The Editor's enthusiasm for his subject is clear and has resulted in an informed commentary as well as a sense of being invited to read a very special collection of short stories. This expectation is more than fulfilled, as the book represents the very best in the tradition of horror stories from the early nineteenth century to early twentieth century. It is the quality of them that makes them as unsettling by today’s standards as they must have been then, read at night by a flickering open fire ...more
H.C. Gray
Feb 17, 2015 rated it really liked it
The introduction to this book says that those unfamiliar with the stories inside might like to treat the Introduction as an Afterward, which is what I did, ignoring notes on text, and experiencing the stories just for their own worth.

I confess that though I've read plenty of Victorian literature over the years, when I come back to it after a period of reading modern literature, I do find it a grind at first. They take their time, the Victorians, long sentences, paragraphs, explanations. They are
...more
Mary
Oct 07, 2014 rated it it was amazing
I received this book from Good Reads in a giveaway. I was so excited to see I had won this giveaway, I love to read creepy stories and there is something really captivating about reading scary stories from the past. Not only were the stories fun to read, but they also gave a unique look into the culture and society of the time period the stories were set/wrote in. By seeing what they were afraid of, we learn more about the people of that time. Some of the stories were truly scary even now, and s ...more
Champaign Public Library
Oct 17, 2015 rated it really liked it
Shelves: staff-recommends
Recommended by Kelly S.

This is a compilation book of short stories called “Horror Stories: Classic Tales from Hoffmann to Hodgson”, edited by Darryl Jones. This fantastic anthology brings together a wide variety of horror stories primarily written in the nineteenth century. So if you're looking for old-time frights from both American and European traditions, this is the book for you. Twenty-nine stories by such well known authors as Bram Stoker, Charles Dickens, Edgar Allan Poe, Herman Melville,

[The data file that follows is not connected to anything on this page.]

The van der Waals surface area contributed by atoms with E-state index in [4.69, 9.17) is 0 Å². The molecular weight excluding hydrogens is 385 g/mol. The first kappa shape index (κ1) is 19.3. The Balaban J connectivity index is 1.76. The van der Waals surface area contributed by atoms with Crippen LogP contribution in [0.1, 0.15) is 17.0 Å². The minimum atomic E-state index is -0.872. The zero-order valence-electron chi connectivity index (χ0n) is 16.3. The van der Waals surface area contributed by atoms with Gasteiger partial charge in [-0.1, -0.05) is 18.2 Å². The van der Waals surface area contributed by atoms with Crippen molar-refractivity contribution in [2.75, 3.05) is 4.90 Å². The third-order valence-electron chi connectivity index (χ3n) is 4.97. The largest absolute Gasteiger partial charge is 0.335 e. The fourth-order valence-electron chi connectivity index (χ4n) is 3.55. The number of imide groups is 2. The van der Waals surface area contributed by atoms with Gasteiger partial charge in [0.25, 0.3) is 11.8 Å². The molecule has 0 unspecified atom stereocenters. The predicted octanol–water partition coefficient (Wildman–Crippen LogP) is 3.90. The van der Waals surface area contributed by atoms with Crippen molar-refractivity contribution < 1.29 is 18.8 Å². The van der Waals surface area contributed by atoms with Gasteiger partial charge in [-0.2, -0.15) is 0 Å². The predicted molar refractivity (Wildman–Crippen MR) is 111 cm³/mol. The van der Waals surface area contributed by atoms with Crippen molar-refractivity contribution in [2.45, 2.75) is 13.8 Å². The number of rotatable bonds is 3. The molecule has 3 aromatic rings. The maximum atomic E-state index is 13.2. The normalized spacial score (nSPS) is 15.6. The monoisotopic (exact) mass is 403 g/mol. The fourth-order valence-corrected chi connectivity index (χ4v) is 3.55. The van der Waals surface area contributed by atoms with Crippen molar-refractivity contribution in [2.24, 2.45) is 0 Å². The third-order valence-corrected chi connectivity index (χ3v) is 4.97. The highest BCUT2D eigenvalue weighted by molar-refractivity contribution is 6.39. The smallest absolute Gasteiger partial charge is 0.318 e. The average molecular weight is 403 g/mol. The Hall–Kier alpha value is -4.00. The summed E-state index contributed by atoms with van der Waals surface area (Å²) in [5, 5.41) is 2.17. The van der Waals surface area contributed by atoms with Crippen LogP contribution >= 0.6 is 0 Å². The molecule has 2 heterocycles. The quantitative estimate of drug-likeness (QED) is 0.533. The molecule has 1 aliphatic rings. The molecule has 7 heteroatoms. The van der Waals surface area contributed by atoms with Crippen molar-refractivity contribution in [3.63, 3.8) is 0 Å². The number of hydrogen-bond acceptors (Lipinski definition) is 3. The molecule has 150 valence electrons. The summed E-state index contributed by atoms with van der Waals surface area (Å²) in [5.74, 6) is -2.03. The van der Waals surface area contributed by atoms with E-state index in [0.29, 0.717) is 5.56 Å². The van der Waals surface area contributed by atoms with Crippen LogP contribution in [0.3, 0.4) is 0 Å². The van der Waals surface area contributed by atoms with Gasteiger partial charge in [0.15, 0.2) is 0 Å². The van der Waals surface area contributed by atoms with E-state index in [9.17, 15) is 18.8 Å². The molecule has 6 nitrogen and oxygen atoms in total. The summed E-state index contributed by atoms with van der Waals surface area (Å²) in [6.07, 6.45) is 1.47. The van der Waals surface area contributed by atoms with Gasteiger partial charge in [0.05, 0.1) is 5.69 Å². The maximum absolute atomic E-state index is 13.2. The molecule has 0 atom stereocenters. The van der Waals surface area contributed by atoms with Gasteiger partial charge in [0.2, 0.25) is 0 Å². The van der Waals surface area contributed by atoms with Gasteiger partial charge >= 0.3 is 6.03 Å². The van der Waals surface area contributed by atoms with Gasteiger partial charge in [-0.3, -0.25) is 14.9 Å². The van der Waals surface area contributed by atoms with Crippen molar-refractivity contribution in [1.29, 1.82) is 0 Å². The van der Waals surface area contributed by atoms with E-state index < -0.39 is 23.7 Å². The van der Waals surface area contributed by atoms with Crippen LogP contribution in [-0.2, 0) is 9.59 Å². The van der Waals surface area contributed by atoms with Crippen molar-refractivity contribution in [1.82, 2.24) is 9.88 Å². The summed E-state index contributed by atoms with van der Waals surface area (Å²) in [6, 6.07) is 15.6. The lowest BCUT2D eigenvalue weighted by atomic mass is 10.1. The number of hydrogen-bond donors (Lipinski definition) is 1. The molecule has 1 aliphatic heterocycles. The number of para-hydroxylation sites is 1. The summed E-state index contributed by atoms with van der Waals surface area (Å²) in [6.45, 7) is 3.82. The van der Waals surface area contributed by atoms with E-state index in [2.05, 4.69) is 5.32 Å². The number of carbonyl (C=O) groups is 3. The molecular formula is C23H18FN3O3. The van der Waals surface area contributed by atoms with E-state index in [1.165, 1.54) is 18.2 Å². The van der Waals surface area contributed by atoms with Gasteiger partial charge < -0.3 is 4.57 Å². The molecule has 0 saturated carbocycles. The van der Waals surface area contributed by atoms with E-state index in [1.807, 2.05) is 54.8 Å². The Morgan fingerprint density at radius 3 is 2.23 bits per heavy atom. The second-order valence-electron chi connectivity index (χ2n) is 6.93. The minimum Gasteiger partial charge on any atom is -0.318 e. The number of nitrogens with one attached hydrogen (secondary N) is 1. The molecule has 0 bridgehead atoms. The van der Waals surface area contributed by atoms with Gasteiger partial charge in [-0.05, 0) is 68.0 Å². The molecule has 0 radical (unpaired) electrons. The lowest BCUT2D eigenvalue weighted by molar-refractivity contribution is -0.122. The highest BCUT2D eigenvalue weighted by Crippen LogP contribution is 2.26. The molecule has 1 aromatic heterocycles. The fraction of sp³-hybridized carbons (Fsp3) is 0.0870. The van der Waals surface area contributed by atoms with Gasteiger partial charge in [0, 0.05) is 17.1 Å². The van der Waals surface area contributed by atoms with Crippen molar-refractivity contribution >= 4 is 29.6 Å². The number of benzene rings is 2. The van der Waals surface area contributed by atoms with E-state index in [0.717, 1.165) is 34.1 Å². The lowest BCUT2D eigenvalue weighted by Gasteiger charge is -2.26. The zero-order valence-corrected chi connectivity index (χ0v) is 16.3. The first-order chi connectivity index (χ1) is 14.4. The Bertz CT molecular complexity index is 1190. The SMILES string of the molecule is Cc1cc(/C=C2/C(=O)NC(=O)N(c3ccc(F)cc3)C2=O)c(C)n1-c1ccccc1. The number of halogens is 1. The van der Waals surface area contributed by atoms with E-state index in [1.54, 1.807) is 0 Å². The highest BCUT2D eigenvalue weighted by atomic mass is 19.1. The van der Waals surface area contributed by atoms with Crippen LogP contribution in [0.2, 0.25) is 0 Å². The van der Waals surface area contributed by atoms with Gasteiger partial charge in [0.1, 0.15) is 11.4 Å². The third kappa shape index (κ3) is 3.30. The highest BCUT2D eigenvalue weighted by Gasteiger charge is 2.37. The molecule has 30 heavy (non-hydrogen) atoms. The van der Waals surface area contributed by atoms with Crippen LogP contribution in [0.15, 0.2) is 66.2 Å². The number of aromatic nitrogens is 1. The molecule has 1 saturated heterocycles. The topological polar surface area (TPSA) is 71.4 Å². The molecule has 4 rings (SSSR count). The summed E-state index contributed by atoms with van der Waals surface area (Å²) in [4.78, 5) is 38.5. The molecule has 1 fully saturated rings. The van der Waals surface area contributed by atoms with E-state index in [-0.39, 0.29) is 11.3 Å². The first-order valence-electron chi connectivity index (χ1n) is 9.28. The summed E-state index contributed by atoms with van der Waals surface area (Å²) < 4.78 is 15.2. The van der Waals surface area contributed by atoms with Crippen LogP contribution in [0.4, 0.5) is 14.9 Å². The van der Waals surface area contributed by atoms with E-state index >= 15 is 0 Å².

...more
Elisa
Sep 10, 2014 rated it really liked it
Shelves: first-reads
I consider myself a big fan of horror stories, but I had not read most of these texts, or I had not read the full version, such as Poe's Berenice. The Introduction is very informative, and the Explanatory Notes at the end enrich the reading experience. Even the stories I didn't like (The Tartarus of Maids by Fitz-James O'Brien was one of the few) are interesting and help give a more complete overview of the history and evolution of the Horror genre. Most of the stories are great (how come I'd ne ...more
Maria
Feb 06, 2016 rated it really liked it
I picked up this collection of 19th-century horror stories mainly for three stories in particular: "The Yellow Wall Paper," "August Heat" and "The Monkey's Paw." I had read references to them several times in Stephen King, and other places, citing them as great classics. They did not disappoint! Other standouts for me were stories by Charles Dickens, Nathaniel Hawthorne, Rudyard Kipling, and a particularly dark one from Arthur Conan Doyle. Great spooky stuff!
Claire Gordon-Bouvier
All these stories were written some time in the 19th or early 20th century - the golden age of horror. These are the stories of some of the best horror writers of all time, and there weren't really any bad ones, though I did enjoy The Man in the Bell and Chickamauga less than the others. The explanatory notes were useful, too. There really isn't anything negative to say about this wonderful collection.